About to embark, in September, on a Translation degree, I thought it a good idea to brush up on my rather lamentable English skills and thoroughly cast myself into the depths of this book. It is a worthy and interesting read in which the history of our language is explored. What gave rise to the way we speak in today’s world and what, indeed, will tomorrow’s English be? The author introduces a multitude of well-spun anecdotes from the most famous of our English language writers in addition to tales of those people who were, behind-the-scenes, most influential on the evolution of our tongue. I found the contrasts between UK English and international English most enthralling and equally the chapters on dialogue and accent were riveting. It is interesting to note how the future of our language will be shaped not by English English-speakers but by the vast hordes of foreign speakers of English. The language’s rise to international prominence means that many of the traditions and histories entailed in the book will be overlooked as we step towards future’s embrace. This book may be a bit mundane and high-brow to the average reader. I found it suitably challenging, intellectual and enlightening. A goodread good read.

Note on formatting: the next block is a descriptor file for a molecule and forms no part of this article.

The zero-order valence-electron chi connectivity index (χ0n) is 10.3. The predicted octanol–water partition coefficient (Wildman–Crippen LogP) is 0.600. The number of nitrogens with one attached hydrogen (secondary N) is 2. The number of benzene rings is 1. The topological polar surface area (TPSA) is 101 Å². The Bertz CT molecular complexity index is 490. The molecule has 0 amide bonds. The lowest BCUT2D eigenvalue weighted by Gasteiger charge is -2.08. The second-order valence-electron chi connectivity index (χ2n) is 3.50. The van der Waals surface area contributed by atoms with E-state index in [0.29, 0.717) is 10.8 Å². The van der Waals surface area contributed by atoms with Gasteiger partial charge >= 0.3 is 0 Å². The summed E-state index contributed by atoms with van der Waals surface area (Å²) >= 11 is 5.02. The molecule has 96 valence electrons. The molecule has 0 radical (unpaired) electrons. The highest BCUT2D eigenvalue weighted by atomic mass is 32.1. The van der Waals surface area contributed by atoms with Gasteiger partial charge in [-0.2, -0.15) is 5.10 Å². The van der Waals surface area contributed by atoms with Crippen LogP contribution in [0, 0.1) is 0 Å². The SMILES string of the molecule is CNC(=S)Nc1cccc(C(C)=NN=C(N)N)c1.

I found this an absolutely fascinating, inspiring tale that truly opened my eyes to one of the planet’s scariest phenomena… We hear of endangered wildlife and how our modern industrial society is harming the environment. We hear of other worrying global issues. But, often neglected and hardly publicised, is the very real situation of the reduction in global language diversity. (Minor) languages, often spoken by marginalised tribespeople in remote areas of the Earth, are disappearing into the annals of history (or remaining unrecorded) as they fade into extinction. We are losing human knowledge at a great rate. This knowledge has accumulated over a great period of time and has characteristics which simply cannot be translated or encoded into larger, more powerful global languages. We think that in our modern world, we have an abundance of knowledge and have improved communication. The invention of the internet and spread of the English language as the dominant lingua franca for global business gives us a false sense of arrogance and superiority. The erosion of ancient knowledge makes us poorer as a global human society, however… Harrison elegantly argues the case for the desperate need to preserve and revitalise these strange tongues ion far-flung places. I think that one of his most valid points in the argument for preservation of language diversity, is that these languages contain critical knowledge of local environments, usually in places which are at most risk of tipping the scale in the imbalance of climate change and environmental degradation which has been demonstrated to affect us all, wherever we may live, and whatever our chosen first language might be. The book is intellectual, but accessible. It provokes serious thinking and demonstrates the careful study and hard graft put in by researchers and indeed last speakers of the most critically endangered tongues. I have close links to Wales and New Zealand which are both leading the way in the mass revitalisation of endangered languages, ie. Maori and Welsh… The mass education program in schools in both of these countries clearly demonstrates the cultural value inherent in revitalisation efforts and serves as a model to other language hotspots where the loss of culture, knowledge and language is at its most perilous. As a student of language, who aims to continue his own understanding of linguistic communication on our planet, I would highly recommend this book which I have given a maximum five star-rating.